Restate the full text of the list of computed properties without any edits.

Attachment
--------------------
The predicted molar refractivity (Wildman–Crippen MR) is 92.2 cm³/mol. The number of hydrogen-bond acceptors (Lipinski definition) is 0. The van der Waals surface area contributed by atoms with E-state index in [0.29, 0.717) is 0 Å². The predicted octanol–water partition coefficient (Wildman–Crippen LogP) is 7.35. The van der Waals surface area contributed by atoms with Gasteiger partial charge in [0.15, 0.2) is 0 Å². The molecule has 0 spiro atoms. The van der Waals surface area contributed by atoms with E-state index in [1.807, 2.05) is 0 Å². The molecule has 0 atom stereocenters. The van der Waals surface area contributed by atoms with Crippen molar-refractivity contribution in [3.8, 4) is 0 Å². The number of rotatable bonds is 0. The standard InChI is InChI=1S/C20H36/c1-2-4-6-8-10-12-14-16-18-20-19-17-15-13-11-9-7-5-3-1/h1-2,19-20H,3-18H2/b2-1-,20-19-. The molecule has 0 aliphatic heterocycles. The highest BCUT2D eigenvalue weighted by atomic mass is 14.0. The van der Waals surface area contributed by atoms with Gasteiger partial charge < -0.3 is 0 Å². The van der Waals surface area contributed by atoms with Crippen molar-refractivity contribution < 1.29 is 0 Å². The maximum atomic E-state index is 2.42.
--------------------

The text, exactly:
The predicted molar refractivity (Wildman–Crippen MR) is 92.2 cm³/mol. The number of hydrogen-bond acceptors (Lipinski definition) is 0. The van der Waals surface area contributed by atoms with E-state index in [0.29, 0.717) is 0 Å². The predicted octanol–water partition coefficient (Wildman–Crippen LogP) is 7.35. The van der Waals surface area contributed by atoms with Gasteiger partial charge in [0.15, 0.2) is 0 Å². The molecule has 0 spiro atoms. The van der Waals surface area contributed by atoms with E-state index in [1.807, 2.05) is 0 Å². The molecule has 0 atom stereocenters. The van der Waals surface area contributed by atoms with Crippen molar-refractivity contribution in [3.8, 4) is 0 Å². The number of rotatable bonds is 0. The standard InChI is InChI=1S/C20H36/c1-2-4-6-8-10-12-14-16-18-20-19-17-15-13-11-9-7-5-3-1/h1-2,19-20H,3-18H2/b2-1-,20-19-. The molecule has 0 aliphatic heterocycles. The highest BCUT2D eigenvalue weighted by atomic mass is 14.0. The van der Waals surface area contributed by atoms with Gasteiger partial charge < -0.3 is 0 Å². The van der Waals surface area contributed by atoms with Crippen molar-refractivity contribution < 1.29 is 0 Å². The maximum atomic E-state index is 2.42.